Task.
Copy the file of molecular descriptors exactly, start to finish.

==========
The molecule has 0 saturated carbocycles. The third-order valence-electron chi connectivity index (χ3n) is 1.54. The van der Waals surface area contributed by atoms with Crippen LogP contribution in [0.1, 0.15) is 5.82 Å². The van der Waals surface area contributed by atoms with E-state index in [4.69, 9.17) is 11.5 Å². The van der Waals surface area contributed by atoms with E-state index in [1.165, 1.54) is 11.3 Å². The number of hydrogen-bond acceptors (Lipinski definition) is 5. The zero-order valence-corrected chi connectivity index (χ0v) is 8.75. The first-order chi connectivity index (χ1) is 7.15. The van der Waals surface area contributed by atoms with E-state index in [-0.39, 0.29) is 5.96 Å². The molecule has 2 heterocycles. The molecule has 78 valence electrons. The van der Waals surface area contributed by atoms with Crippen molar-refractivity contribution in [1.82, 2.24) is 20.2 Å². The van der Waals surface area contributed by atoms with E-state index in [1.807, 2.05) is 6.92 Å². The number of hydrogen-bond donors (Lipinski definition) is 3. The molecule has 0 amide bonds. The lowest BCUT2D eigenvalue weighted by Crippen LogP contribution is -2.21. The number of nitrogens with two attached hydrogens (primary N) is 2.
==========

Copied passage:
The molecule has 0 saturated carbocycles. The third-order valence-electron chi connectivity index (χ3n) is 1.54. The van der Waals surface area contributed by atoms with Crippen LogP contribution in [0.1, 0.15) is 5.82 Å². The van der Waals surface area contributed by atoms with E-state index in [4.69, 9.17) is 11.5 Å². The van der Waals surface area contributed by atoms with E-state index in [1.165, 1.54) is 11.3 Å². The number of hydrogen-bond acceptors (Lipinski definition) is 5. The zero-order valence-corrected chi connectivity index (χ0v) is 8.75. The first-order chi connectivity index (χ1) is 7.15. The van der Waals surface area contributed by atoms with E-state index in [-0.39, 0.29) is 5.96 Å². The molecule has 2 heterocycles. The molecule has 78 valence electrons. The van der Waals surface area contributed by atoms with Crippen molar-refractivity contribution in [1.82, 2.24) is 20.2 Å². The van der Waals surface area contributed by atoms with E-state index in [1.807, 2.05) is 6.92 Å². The number of hydrogen-bond donors (Lipinski definition) is 3. The molecule has 0 amide bonds. The lowest BCUT2D eigenvalue weighted by Crippen LogP contribution is -2.21. The number of nitrogens with two attached hydrogens (primary N) is 2.